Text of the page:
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Not Self

By | 12/30/2021
Perhaps the most central aspect of the Buddha’s teaching is insight into the absence of a permanent self anywhere in subjective experience. In addition to the philosophical perspective of denying the existence of a permanent entity, important practical dimensions are the countering of self-centered conceit and of a tendency to appropriate ideas or objects as “mine” through possessiveness and clinging. The three dimensions of the teaching on not self that emerge in this way are conveniently expressed in a standard phrase found repeatedly in the early discourses, according to which one should contemplate any aspect of subjective experience as not being “mine,” not being what “I am,” and not being a “self.”[1] Contemplating any aspect of subjective experience in this way can target craving, conceit, and mistaken views in turn.

Holding on to Nothing is Liberation

By | 12/30/2021

Pull down the blind, tune out the time. Sitting hour after hour, from 4:30 in the morning until 9:00 o'clock at night. In silence. One day, two days, three days...

I sit, get up, stretch, sit, repeat. I observe the mind, coming and going. I recognize myself running away from the inevitable. I nod off the accumulated fatigue of the previous months. I procrastinate, postponing concentration with thoughts, thoughts, thoughts. I know the process well (or so I think), and still the mind plays tricks.

The Cow: In the Absence of Rumination, What Remains is Peace.

By | 12/15/2021

Geneticists tell us that cows and humans share about 80 per cent of their genes. Two eyes, two ears, a nose, lungs, liver, a heart, etc. Moreover—because of genetics—both have something else in common: they ruminate.

The cow brings up food already swallowed to chew it again, while humans bring up long-gone events, to chew them again.

Over millennia, the cow has slowly developed this ability, which has contributed to her very survival. Grazing too long in an open meadow, in danger, she has cultivated the ability to minimally chew grass and swallow it quickly, and then regurgitate and rechew it calmly later, out of the sun and away from predators.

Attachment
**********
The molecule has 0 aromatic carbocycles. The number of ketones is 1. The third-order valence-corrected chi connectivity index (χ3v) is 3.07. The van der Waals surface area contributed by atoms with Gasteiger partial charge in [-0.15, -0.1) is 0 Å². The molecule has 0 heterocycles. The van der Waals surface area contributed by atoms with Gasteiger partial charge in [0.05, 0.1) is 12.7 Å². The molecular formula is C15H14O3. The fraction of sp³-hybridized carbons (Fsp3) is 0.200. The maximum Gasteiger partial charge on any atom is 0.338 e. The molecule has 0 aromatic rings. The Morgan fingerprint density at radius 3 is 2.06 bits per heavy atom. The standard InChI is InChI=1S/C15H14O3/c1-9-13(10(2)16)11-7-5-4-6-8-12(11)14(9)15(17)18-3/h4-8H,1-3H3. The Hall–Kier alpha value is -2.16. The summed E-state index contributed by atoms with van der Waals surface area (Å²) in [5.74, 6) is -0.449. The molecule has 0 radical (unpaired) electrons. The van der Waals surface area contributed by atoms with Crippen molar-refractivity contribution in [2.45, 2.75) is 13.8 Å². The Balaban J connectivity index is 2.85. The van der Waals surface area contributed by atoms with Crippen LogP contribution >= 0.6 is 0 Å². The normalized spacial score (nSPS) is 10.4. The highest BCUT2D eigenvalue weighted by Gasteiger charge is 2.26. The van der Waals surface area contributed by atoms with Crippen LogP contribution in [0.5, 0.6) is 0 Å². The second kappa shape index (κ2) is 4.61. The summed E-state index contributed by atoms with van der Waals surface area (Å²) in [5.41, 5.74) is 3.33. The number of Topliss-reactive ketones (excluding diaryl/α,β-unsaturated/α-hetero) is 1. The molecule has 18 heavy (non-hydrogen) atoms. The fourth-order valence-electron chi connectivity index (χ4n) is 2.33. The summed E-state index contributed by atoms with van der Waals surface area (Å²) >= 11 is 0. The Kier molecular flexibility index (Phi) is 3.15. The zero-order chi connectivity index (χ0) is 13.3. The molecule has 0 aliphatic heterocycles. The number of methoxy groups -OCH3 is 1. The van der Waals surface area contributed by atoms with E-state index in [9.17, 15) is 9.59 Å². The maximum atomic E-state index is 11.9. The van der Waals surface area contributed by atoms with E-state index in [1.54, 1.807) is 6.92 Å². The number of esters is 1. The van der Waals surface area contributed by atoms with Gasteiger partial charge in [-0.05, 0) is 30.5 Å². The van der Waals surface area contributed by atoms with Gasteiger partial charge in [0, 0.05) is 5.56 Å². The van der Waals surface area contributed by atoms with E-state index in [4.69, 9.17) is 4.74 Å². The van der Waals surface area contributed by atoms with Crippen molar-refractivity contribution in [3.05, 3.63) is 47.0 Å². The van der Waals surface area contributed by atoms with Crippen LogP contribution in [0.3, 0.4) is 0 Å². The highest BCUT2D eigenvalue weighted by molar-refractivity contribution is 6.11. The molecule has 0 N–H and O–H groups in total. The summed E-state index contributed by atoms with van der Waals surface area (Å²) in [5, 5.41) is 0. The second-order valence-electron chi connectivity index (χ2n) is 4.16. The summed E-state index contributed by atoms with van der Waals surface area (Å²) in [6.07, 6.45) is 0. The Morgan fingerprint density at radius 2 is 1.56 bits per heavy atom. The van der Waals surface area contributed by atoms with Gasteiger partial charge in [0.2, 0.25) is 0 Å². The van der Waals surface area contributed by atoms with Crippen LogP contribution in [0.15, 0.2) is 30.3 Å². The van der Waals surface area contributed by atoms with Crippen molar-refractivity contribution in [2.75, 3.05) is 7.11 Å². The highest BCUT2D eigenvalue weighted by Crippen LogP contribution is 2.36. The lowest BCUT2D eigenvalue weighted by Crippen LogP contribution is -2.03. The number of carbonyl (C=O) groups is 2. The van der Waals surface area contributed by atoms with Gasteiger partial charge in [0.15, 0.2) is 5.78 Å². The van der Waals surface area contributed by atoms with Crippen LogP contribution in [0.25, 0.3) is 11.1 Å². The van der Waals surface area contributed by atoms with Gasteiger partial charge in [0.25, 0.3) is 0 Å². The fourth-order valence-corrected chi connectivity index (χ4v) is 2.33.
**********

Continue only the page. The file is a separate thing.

Biologists call this intelligence. Can we say the same about humans?


Taming the Wild Bull

By | 12/14/2021

Adhiṭṭhāna

By | 12/7/2021
Aching,
Shaking,
Backbreaking.
Tranquilly sensed but, Painstaking.


The Tree of Merits

By | 12/5/2021
By the late nineteen fifties, the Indian community in Burma was divided. There were those who were sure they saw the handwriting on the wall. Being convinced that sooner or later a socialist regime would be installed, these people reasoned

Goenkaji's Italian Messenger of Dhamma

By | 12/5/2021

DHAMMA MAHI - August 1988

The first two courses at Dhamma Mahi in Louesme, France, were conducted by Goenka and managed by Gerhard and me (Pierluigi). The courses were hosted in a big white tent where about a hundred students participated in each course. In the second course, there were approximately 30 Italian students. Probably the influence of an Italian manager with 30 Italian students gave Goenka a particular idea.

Compassionate Recall - Day 4

By | 12/5/2021
I woke up in the morning thinking I was waking up from a dream; the dream being the commitments I had made to myself the previous day. Suddenly, I felt a lot less sure about myself. I thought I must have been on some sort of meditation high—maybe an over oxygenation of my brain due to improved breathing or circulation—to have come up with such implausible goals as completely abstaining from alcohol, the embarrassing prospect of apologizing to those I might have offended while dealing with them in difficult situations, or pledging to forgive others who have wronged me in indelibly hurtful ways.
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